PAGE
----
“The core idea of Greek philosophy is that our emotions are caused by our beliefs and interpretations, and we can learn to examine how we see the world by bringing our unconscious beliefs and attitudes to consciousness. This is very similar to CBT, which engages us in dialogue about our beliefs using the Socratic method.”
Evans mixes with others who have popularised philosophy, such as author Alain de Botton (founder of the School of Life), and he is the co-organiser of the London Philosophy Club, which now has a membership of about 3,000. He also blogs at philosophyforlife.org.
As policy director of the Centre for History of Emotions at Queen Mary, University of London, Evans has also written about the links between academic and street philosophy, which includes Socrates cafes and philosophy in pubs groups.
However, he is aware of the limits of the modern-day revival of interest in ancient Greek philosophy. “Cognitive behaviour therapy has turned the Greek ideas into an instrumental technique and has dropped the idea of flourishing or the search for meaning in life. How can you steer your life without a direction?” He also writes about the risks of authoritarian leadership and dangerous ethics in organisations such as the School of Economic Science and the Landmark Education Forum.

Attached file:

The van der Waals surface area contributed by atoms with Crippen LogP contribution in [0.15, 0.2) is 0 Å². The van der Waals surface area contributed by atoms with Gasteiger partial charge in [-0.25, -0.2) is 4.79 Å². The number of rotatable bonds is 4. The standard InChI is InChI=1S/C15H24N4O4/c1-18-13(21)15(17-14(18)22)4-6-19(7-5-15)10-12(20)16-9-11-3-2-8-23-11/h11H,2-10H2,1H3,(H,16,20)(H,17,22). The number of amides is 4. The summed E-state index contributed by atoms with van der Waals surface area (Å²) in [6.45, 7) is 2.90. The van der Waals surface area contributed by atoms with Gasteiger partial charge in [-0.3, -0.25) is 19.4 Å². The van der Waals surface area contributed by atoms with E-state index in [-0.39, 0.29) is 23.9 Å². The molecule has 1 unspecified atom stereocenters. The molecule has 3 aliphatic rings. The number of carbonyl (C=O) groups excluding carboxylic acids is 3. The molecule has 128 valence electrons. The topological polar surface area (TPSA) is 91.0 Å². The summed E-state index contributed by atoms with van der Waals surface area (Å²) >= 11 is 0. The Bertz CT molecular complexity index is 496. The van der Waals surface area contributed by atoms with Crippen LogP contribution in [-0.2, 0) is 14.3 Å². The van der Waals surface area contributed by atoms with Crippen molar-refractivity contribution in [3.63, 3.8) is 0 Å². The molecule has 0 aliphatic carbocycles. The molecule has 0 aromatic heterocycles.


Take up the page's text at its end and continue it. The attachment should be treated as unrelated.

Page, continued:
‘Politics of wellbeing’
Evans is also sceptical about what he calls the “politics of wellbeing”. The President of the European Council Herman Van Rompuy “sent books on positive psychology to 200 world leaders in 2011 and politicians are now talking about national wellbeing scales. I don’t think we can objectively prove the extent people are flourishing on a national wellbeing scale. Most people will always rate themselves about seven on a scale of one to 10.”
He would, however, like to see philosophy taught in schools and views philosophy clubs as a democratic way for people to talk about their ideas of how to live “the good life . . . But I don’t think philosophy can become the basis of new communities in the way Christian churches exist, because the members just don’t care for each other in the same way that people in churches do. This is one of the challenges of secular humanism.”
Currently, he is delving into Christianity. “I’m reviewing the Bible,” he says, not without some self-parody. And he is attending Quaker meetings, reigniting a strand of his Protestant upbringing. Perhaps after all that research into rational thought and controlling the emotions, it’s not surprising to hear his next book may be about music (he plays the drums) and the power it has over us. “I’m also interested in the irrational, myths, symbols and intense emotional experiences.”
Meanwhile, what about that little matter of life and love? In his book, he mentions falling in love on the Camino Francés, the pilgrimage route to Santiago de Compostela. But geographical distance put paid to that.
“I know I need to keep changing. I’ve a lot to learn about relationships, letting go of control and opening myself up to the other. I’ve a lot to learn about love.”